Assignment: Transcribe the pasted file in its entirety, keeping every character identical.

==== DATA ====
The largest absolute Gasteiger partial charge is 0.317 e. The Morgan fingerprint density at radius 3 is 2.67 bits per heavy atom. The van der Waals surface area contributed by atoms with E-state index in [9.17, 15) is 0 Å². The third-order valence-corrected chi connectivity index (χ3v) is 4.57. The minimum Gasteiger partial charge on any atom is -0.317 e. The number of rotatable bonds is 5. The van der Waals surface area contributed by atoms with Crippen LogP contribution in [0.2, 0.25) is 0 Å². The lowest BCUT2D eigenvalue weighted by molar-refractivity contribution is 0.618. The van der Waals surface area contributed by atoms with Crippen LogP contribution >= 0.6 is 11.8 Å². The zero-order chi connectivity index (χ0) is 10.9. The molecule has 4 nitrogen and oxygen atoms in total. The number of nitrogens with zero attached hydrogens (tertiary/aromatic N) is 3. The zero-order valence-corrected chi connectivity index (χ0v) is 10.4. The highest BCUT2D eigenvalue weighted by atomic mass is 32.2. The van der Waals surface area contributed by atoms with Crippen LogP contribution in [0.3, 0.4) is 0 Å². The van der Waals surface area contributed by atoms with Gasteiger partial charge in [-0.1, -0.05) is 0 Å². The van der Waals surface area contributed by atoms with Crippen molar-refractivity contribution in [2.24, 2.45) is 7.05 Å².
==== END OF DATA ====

The largest absolute Gasteiger partial charge is 0.317 e. The Morgan fingerprint density at radius 3 is 2.67 bits per heavy atom. The van der Waals surface area contributed by atoms with E-state index in [9.17, 15) is 0 Å². The third-order valence-corrected chi connectivity index (χ3v) is 4.57. The minimum Gasteiger partial charge on any atom is -0.317 e. The number of rotatable bonds is 5. The van der Waals surface area contributed by atoms with Crippen LogP contribution in [0.2, 0.25) is 0 Å². The lowest BCUT2D eigenvalue weighted by molar-refractivity contribution is 0.618. The van der Waals surface area contributed by atoms with Crippen LogP contribution >= 0.6 is 11.8 Å². The zero-order chi connectivity index (χ0) is 10.9. The molecule has 4 nitrogen and oxygen atoms in total. The number of nitrogens with zero attached hydrogens (tertiary/aromatic N) is 3. The zero-order valence-corrected chi connectivity index (χ0v) is 10.4. The highest BCUT2D eigenvalue weighted by atomic mass is 32.2. The van der Waals surface area contributed by atoms with Crippen LogP contribution in [0.3, 0.4) is 0 Å². The van der Waals surface area contributed by atoms with Gasteiger partial charge in [-0.1, -0.05) is 0 Å². The van der Waals surface area contributed by atoms with Crippen molar-refractivity contribution in [2.24, 2.45) is 7.05 Å².